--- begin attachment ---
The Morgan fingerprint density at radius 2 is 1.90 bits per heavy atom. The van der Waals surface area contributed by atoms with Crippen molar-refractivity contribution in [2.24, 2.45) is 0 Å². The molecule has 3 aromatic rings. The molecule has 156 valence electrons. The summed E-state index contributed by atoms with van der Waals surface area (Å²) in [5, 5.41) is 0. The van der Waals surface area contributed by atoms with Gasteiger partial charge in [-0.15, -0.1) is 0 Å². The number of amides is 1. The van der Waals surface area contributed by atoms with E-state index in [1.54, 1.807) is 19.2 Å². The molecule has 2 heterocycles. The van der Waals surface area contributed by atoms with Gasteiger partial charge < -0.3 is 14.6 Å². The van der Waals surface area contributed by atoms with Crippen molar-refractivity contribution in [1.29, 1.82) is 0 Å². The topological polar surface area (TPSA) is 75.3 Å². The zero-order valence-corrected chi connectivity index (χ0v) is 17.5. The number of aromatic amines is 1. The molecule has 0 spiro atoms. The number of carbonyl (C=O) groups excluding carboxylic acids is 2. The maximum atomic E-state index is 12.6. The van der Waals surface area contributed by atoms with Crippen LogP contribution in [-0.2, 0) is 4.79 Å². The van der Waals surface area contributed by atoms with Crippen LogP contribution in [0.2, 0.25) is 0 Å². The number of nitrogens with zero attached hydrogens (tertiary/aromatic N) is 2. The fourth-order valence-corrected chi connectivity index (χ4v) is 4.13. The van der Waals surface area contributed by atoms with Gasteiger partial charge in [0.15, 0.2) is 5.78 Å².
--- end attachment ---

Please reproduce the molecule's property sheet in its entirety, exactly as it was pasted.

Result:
The Morgan fingerprint density at radius 2 is 1.90 bits per heavy atom. The van der Waals surface area contributed by atoms with Crippen molar-refractivity contribution in [2.24, 2.45) is 0 Å². The molecule has 3 aromatic rings. The molecule has 156 valence electrons. The summed E-state index contributed by atoms with van der Waals surface area (Å²) in [5, 5.41) is 0. The van der Waals surface area contributed by atoms with Gasteiger partial charge in [-0.15, -0.1) is 0 Å². The number of amides is 1. The van der Waals surface area contributed by atoms with E-state index in [1.54, 1.807) is 19.2 Å². The molecule has 2 heterocycles. The van der Waals surface area contributed by atoms with Gasteiger partial charge < -0.3 is 14.6 Å². The van der Waals surface area contributed by atoms with Crippen molar-refractivity contribution in [1.29, 1.82) is 0 Å². The topological polar surface area (TPSA) is 75.3 Å². The zero-order valence-corrected chi connectivity index (χ0v) is 17.5. The number of aromatic amines is 1. The molecule has 0 spiro atoms. The number of carbonyl (C=O) groups excluding carboxylic acids is 2. The maximum atomic E-state index is 12.6. The van der Waals surface area contributed by atoms with Crippen LogP contribution in [-0.2, 0) is 4.79 Å². The van der Waals surface area contributed by atoms with Crippen LogP contribution in [0.2, 0.25) is 0 Å². The number of nitrogens with zero attached hydrogens (tertiary/aromatic N) is 2. The fourth-order valence-corrected chi connectivity index (χ4v) is 4.13. The van der Waals surface area contributed by atoms with Gasteiger partial charge in [0.15, 0.2) is 5.78 Å².